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Herd Immunity And Addressing COVID-19 Vaccine Hesitancy In South Florida

Former educator Nancy Dawkins, 97, who worked for Miami-Dade County Public Schools for over 30 years, reacts to receiving a vaccine at the new FEMA-supported, state-run COVID-19 vaccine satellite site inside the Samuel K. Johnson Youth Center at Charles Hadley Park in Liberty City, Florida, on Friday, March, 19, 2021.
Miami Herald
Former educator Nancy Dawkins, 97, who worked for Miami-Dade County Public Schools for over 30 years, reacts to receiving a vaccine at the new FEMA-supported, state-run COVID-19 vaccine satellite site inside the Samuel K. Johnson Youth Center at Charles Hadley Park in Liberty City, Florida, on Friday, March, 19, 2021.

On this Tuesday, April 27, episode of Sundial:

Half of all adults in the U.S. have received at least one dose of a COVID vaccine, according to the Centers for Disease Control and Prevention. Florida is trailing close behind, with 40 percent of the population having received at least one dose.

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Everyone 16 or older is eligible to receive the vaccine in every state. But demand and interest in the vaccine is wavering and that could put herd immunity at risk. Sundial assembled a panel of experts and people knowledgeable on vaccine rollout to discuss vaccine hesitancy.

WLRN’s Luis Hernandez spoke with Dr. Cheryl Holder, an associate professor at Florida International University’s Herbert Wertheim College of Medicine who is partnering with the James Wilson Bridges Medical Society to ensure greater vaccine equity in Black communities; Dr. Edwin Michael, an epidemiologist with the University of South Florida; Loreen Chant, Health Foundation of South Florida CEO, and WLRN’s healthcare reporter Verónica Zaragovia.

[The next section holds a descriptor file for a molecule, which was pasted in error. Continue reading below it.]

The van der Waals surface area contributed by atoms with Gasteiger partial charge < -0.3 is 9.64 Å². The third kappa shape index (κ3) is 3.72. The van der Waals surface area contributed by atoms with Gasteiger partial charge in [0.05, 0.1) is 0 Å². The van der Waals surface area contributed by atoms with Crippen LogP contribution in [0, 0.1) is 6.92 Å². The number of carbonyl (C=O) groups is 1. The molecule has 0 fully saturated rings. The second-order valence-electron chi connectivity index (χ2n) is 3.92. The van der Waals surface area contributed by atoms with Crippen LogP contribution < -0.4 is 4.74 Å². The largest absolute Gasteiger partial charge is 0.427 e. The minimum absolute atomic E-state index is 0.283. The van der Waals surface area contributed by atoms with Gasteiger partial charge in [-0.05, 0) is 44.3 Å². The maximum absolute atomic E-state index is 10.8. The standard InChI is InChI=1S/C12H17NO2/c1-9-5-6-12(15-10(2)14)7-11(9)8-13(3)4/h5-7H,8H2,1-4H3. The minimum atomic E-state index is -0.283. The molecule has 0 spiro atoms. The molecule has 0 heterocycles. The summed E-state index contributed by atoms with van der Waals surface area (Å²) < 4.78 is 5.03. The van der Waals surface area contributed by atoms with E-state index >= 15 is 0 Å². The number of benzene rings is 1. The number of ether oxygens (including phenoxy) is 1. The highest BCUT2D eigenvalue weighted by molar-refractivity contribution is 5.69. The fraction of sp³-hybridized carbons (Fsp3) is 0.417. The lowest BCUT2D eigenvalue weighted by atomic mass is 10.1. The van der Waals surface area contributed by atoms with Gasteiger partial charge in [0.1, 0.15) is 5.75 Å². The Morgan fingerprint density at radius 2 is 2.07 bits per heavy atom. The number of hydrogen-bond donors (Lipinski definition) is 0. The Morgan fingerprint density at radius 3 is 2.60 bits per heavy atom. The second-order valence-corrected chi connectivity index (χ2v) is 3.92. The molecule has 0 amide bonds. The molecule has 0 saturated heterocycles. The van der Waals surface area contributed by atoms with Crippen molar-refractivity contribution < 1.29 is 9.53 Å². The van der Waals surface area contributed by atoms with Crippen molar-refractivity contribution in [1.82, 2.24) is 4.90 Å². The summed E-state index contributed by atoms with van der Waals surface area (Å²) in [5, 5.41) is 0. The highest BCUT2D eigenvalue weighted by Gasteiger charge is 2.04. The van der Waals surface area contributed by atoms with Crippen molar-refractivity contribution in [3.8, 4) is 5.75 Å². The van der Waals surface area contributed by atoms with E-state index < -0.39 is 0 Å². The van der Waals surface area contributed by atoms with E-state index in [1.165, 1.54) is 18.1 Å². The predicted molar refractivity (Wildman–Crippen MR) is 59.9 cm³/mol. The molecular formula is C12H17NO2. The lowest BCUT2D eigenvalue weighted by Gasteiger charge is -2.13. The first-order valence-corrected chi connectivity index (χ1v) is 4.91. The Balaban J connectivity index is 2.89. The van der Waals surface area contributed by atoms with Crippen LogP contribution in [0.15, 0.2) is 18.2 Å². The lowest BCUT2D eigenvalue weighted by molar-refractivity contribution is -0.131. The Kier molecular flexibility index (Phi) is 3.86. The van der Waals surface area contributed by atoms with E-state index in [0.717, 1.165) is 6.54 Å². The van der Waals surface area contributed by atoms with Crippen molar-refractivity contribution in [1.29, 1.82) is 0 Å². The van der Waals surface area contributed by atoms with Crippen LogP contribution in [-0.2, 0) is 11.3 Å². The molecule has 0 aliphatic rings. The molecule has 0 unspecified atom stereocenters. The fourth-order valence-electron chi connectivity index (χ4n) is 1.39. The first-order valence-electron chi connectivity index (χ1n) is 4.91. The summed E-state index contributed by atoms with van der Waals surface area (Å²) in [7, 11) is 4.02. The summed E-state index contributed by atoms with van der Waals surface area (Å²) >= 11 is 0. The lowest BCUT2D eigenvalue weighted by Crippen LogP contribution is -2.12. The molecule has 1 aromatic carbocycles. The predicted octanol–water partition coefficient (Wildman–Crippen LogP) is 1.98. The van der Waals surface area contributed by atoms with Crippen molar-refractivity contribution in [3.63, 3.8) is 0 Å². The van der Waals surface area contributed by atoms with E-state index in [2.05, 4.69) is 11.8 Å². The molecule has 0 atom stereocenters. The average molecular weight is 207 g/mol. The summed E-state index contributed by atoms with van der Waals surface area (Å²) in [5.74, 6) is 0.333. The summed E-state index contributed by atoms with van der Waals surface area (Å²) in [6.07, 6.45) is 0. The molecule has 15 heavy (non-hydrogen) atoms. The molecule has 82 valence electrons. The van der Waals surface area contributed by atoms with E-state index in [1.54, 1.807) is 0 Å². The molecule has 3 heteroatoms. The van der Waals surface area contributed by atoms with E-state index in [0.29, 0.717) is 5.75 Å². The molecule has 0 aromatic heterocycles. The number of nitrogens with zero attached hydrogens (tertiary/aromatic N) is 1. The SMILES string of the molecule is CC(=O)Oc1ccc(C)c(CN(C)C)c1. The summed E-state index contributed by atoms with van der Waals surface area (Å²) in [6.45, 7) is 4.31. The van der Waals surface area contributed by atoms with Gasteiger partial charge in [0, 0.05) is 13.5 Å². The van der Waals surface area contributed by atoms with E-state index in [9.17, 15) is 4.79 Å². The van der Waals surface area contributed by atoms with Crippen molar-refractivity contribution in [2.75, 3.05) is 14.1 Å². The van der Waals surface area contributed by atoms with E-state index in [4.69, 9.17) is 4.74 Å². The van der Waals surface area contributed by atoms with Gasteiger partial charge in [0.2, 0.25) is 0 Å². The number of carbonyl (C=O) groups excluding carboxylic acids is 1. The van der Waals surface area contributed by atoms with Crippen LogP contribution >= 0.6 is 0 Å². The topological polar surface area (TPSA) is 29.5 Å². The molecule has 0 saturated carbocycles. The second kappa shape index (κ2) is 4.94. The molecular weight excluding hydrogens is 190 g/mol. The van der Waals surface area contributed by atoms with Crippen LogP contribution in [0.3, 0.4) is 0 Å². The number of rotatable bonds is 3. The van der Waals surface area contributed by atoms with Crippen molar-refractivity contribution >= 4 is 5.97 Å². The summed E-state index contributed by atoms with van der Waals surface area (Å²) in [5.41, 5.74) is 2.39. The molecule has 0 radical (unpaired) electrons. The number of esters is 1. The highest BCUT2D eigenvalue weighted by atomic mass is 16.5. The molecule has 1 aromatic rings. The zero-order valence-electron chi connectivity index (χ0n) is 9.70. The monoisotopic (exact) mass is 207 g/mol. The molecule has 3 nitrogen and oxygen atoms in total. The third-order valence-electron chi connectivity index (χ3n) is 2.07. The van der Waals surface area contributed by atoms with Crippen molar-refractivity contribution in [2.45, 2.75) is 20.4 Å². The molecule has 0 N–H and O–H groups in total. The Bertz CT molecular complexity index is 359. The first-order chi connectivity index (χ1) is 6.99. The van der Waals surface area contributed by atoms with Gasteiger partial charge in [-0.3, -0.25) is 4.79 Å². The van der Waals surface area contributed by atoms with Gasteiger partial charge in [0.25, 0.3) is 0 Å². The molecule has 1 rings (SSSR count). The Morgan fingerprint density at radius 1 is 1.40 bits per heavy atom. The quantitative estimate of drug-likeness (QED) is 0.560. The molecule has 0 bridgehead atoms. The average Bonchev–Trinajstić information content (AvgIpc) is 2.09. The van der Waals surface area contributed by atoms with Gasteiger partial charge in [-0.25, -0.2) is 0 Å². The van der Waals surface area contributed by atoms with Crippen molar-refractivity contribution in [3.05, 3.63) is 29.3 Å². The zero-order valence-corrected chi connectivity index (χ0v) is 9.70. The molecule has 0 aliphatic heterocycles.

The Decline In Demand And Interest In The Vaccine

While the vaccine rollout in the U.S. has produced promising numbers thus far, the next challenge will be vaccinating the rest of the population in order to reach herd immunity.

“What I hear is people still concerned with the speed at which the vaccines became available,” said Zaragovia, adding that researchers did not take any shortcuts with rolling out these vaccines.

"The FDA issued its emergency use authorization based on trials that are required of any vaccine ... that's what they're worried about, that they fear it might have an impact on their health,” she said.

Citing a slow down in the demand for inoculations, Broward Health stopped providing first dose vaccinations last week and Jackson Health System will do the same later this month.

“Access has improved tremendously. Now, for some populations, they certainly don't really have access to a car or somebody that takes them there. And they have to work around the schedule. But I'm letting folks know that even with that, there are many sites that you can take and go later in the evening after work. It's not a long wait,” said Holder. “I think that we have to have a delivery system that addresses more of this concern, this fear, and have more people trusted around them so that they will decide to get the vaccine.”

What We Can Learn From India

India is battling a surge of COVID-19 cases, threatening the collapse of the country’s health system.